how to map the sounds to the written form of the language. This is fairly straight
forward for languages like Italian, Spanish and German, which have consistent
and regular spelling. Other languages, such as English, French and Danish, present
more of a challenge with their irregular and somewhat chaotic spelling. Learning
a language written with a different writing system adds an extra level of difficulty.
Better pronunciation through song
If you enjoy singing, try learning some songs in the language you're learning.
This is a fun way to improve your pronunciation and vocabulary. You could also
try learning to recite poems and stories. Listening to songs in your L2 is
an enjoyable way to improve your listening comprehension, especially if you
have the lyrics written out so that you can follow them as you listen.
Phonetics and phonology
Learning a bit about phonetics and phonology will enable you to pronounce
your L2 better. A good way to start is to learn the
International Phonetic Alphabet (IPA),
which can be used to represent all the phonemes of human speech and is therefore
a reliable guide to pronunciation.
If you take the time to familiarise yourself with the IPA symbols, the phonemes
they represent and how to pronounce them, you'll find this knowledge invaluable in
your language learning. Particularly because the IPA is used to indicate pronunciation
in some dictionaries and language textbooks.
In some cases you may not be able to hear particular phonemes, but you can be
sure that you're pronouncing them correctly if you have your tongue, lips and teeth
in the necessary positions and if your breath is moving in the right direction.
Human speech uses a total of over 800 different phonemes. A phoneme is
the smallest contrastive unit in the sound system of a language. Babies can
hear all possible phonemes but quickly develop a preference for the phonemes
of their native language(s). Children tend to be very good mimics, an ability
which enables them to learn foreign languages with a native accent. When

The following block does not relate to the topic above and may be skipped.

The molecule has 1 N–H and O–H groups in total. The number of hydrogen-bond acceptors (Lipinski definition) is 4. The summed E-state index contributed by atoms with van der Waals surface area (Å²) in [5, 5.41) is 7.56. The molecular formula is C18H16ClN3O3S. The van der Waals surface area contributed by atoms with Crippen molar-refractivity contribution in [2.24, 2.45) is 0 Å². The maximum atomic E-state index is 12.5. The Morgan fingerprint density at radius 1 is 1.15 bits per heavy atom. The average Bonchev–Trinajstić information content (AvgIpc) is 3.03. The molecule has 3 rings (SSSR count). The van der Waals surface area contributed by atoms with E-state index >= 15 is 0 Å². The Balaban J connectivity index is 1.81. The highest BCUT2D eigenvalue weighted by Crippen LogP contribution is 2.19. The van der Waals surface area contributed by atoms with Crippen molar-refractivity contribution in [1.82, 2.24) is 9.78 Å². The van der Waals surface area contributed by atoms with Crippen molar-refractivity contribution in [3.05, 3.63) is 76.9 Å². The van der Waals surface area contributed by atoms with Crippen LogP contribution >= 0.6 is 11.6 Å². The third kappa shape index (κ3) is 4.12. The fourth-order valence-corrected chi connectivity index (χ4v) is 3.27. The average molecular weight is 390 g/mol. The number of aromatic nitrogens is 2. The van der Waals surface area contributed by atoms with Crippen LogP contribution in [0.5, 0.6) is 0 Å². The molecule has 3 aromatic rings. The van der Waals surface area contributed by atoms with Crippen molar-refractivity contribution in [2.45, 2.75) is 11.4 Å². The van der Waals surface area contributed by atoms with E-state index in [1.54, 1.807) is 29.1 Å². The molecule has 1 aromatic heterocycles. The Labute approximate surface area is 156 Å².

learning foreign languages in later life, most people find it difficult to
hear and pronounce phonemes not present in their native language. This is why
most adult language learners have a foreign accent.
If you're learning a tonal language such as Chinese or Thai, you need to find
a way to associate each syllable with the appropriate tone. One possible way to do this
is to imagine a series of shelves, each one representing a tone. To assign tones
to shelves you could number the shelves and/or imagine them having the shape of the
tone contours. Each time you learn a new word, picture the word together with
the thing, action, quality or whatever it represents on the appropriate shelf.
Here's an illustration of how this works for Mandarin Chinese using the tone contours:
In some tonal languages tones can change for various reasons. For example, in
Mandarin when there are two third tones in a row, the first becomes a second
tone. This process is know as "tone sandhi". You could incorporate
these tone changes into the shelves with a series of snakes and ladders:
the snakes indicate a higher tone changing to a lower tone and the ladders
indicate the opposite.
Alternatively you could picture a building with one floor for each tone and
use stairs/lifts for tone changes, or a town with separate districts for each
tone and bridges and tunnels between the districts for tone changes.